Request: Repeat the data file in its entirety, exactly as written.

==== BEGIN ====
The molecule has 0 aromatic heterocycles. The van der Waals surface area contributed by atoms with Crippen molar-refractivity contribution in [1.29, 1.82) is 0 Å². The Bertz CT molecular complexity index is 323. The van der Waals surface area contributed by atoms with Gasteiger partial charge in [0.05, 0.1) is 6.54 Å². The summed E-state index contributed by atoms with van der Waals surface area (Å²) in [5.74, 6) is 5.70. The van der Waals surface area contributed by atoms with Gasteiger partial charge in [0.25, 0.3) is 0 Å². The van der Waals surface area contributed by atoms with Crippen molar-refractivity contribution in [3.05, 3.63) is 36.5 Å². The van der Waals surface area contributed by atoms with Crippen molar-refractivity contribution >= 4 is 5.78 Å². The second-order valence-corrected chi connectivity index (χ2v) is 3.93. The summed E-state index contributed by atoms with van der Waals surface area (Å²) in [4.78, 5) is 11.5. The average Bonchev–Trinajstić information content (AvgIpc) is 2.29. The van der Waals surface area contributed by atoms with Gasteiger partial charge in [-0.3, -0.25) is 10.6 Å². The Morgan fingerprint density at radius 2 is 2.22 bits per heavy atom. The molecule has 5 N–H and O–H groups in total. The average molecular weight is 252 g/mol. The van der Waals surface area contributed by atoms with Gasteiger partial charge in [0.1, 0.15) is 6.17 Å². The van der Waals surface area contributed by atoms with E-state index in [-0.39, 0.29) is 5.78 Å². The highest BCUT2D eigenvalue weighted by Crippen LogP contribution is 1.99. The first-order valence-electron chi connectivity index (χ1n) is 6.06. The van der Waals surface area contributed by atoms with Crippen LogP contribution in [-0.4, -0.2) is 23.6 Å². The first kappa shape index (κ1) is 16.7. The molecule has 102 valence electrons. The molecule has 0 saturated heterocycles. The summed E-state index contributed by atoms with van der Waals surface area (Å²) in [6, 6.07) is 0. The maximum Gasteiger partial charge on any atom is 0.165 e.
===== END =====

The molecule has 0 aromatic heterocycles. The van der Waals surface area contributed by atoms with Crippen molar-refractivity contribution in [1.29, 1.82) is 0 Å². The Bertz CT molecular complexity index is 323. The van der Waals surface area contributed by atoms with Gasteiger partial charge in [0.05, 0.1) is 6.54 Å². The summed E-state index contributed by atoms with van der Waals surface area (Å²) in [5.74, 6) is 5.70. The van der Waals surface area contributed by atoms with Gasteiger partial charge in [0.25, 0.3) is 0 Å². The van der Waals surface area contributed by atoms with Crippen molar-refractivity contribution in [3.05, 3.63) is 36.5 Å². The van der Waals surface area contributed by atoms with Crippen molar-refractivity contribution >= 4 is 5.78 Å². The second-order valence-corrected chi connectivity index (χ2v) is 3.93. The summed E-state index contributed by atoms with van der Waals surface area (Å²) in [4.78, 5) is 11.5. The average Bonchev–Trinajstić information content (AvgIpc) is 2.29. The van der Waals surface area contributed by atoms with Gasteiger partial charge in [-0.3, -0.25) is 10.6 Å². The Morgan fingerprint density at radius 2 is 2.22 bits per heavy atom. The molecule has 5 N–H and O–H groups in total. The average molecular weight is 252 g/mol. The van der Waals surface area contributed by atoms with Gasteiger partial charge in [0.1, 0.15) is 6.17 Å². The van der Waals surface area contributed by atoms with E-state index in [-0.39, 0.29) is 5.78 Å². The highest BCUT2D eigenvalue weighted by Crippen LogP contribution is 1.99. The first-order valence-electron chi connectivity index (χ1n) is 6.06. The van der Waals surface area contributed by atoms with Crippen LogP contribution in [-0.4, -0.2) is 23.6 Å². The first kappa shape index (κ1) is 16.7. The molecule has 102 valence electrons. The molecule has 0 saturated heterocycles. The summed E-state index contributed by atoms with van der Waals surface area (Å²) in [6, 6.07) is 0. The maximum Gasteiger partial charge on any atom is 0.165 e.